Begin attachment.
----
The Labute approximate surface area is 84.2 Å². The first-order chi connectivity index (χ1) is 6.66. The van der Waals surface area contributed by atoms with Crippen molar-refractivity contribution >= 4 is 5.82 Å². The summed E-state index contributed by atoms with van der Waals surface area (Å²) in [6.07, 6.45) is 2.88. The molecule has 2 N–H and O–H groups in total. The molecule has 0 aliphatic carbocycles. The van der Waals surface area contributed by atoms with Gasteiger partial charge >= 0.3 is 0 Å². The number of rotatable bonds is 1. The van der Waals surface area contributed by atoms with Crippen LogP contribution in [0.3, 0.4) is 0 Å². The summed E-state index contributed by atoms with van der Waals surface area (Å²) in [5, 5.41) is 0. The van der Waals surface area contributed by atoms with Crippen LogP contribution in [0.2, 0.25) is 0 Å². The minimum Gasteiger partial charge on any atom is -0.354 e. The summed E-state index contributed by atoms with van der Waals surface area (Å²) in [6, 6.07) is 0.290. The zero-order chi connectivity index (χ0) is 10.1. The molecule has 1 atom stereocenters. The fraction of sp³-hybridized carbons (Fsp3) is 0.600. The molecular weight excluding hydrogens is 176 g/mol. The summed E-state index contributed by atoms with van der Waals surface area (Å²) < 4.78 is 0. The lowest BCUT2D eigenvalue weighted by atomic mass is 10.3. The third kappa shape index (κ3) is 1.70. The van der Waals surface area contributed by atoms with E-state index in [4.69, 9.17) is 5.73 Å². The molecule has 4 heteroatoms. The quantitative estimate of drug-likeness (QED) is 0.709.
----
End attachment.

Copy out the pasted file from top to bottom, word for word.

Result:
The Labute approximate surface area is 84.2 Å². The first-order chi connectivity index (χ1) is 6.66. The van der Waals surface area contributed by atoms with Crippen molar-refractivity contribution >= 4 is 5.82 Å². The summed E-state index contributed by atoms with van der Waals surface area (Å²) in [6.07, 6.45) is 2.88. The molecule has 2 N–H and O–H groups in total. The molecule has 0 aliphatic carbocycles. The van der Waals surface area contributed by atoms with Gasteiger partial charge >= 0.3 is 0 Å². The number of rotatable bonds is 1. The van der Waals surface area contributed by atoms with Crippen LogP contribution in [0.3, 0.4) is 0 Å². The summed E-state index contributed by atoms with van der Waals surface area (Å²) in [5, 5.41) is 0. The van der Waals surface area contributed by atoms with Crippen LogP contribution in [0.2, 0.25) is 0 Å². The minimum Gasteiger partial charge on any atom is -0.354 e. The summed E-state index contributed by atoms with van der Waals surface area (Å²) in [6, 6.07) is 0.290. The zero-order chi connectivity index (χ0) is 10.1. The molecule has 1 atom stereocenters. The fraction of sp³-hybridized carbons (Fsp3) is 0.600. The molecular weight excluding hydrogens is 176 g/mol. The summed E-state index contributed by atoms with van der Waals surface area (Å²) < 4.78 is 0. The lowest BCUT2D eigenvalue weighted by atomic mass is 10.3. The third kappa shape index (κ3) is 1.70. The van der Waals surface area contributed by atoms with E-state index in [4.69, 9.17) is 5.73 Å². The molecule has 4 heteroatoms. The quantitative estimate of drug-likeness (QED) is 0.709.